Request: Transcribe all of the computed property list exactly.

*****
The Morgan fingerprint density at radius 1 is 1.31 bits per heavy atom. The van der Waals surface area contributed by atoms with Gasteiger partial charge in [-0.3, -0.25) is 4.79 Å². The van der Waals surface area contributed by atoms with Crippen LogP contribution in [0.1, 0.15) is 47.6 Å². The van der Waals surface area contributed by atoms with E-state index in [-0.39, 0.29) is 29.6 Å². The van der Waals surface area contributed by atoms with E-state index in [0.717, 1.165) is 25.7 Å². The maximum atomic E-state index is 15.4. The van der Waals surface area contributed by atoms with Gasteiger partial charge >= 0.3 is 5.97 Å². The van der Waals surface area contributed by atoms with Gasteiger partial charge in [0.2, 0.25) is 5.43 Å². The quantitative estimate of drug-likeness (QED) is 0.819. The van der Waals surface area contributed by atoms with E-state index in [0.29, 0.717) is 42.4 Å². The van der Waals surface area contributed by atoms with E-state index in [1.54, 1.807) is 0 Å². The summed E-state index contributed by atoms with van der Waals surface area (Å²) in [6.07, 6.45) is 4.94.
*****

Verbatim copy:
The Morgan fingerprint density at radius 1 is 1.31 bits per heavy atom. The van der Waals surface area contributed by atoms with Gasteiger partial charge in [-0.3, -0.25) is 4.79 Å². The van der Waals surface area contributed by atoms with Crippen LogP contribution in [0.1, 0.15) is 47.6 Å². The van der Waals surface area contributed by atoms with E-state index in [-0.39, 0.29) is 29.6 Å². The van der Waals surface area contributed by atoms with E-state index in [0.717, 1.165) is 25.7 Å². The maximum atomic E-state index is 15.4. The van der Waals surface area contributed by atoms with Gasteiger partial charge >= 0.3 is 5.97 Å². The van der Waals surface area contributed by atoms with Gasteiger partial charge in [0.2, 0.25) is 5.43 Å². The quantitative estimate of drug-likeness (QED) is 0.819. The van der Waals surface area contributed by atoms with E-state index in [0.29, 0.717) is 42.4 Å². The van der Waals surface area contributed by atoms with E-state index in [1.54, 1.807) is 0 Å². The summed E-state index contributed by atoms with van der Waals surface area (Å²) in [6.07, 6.45) is 4.94.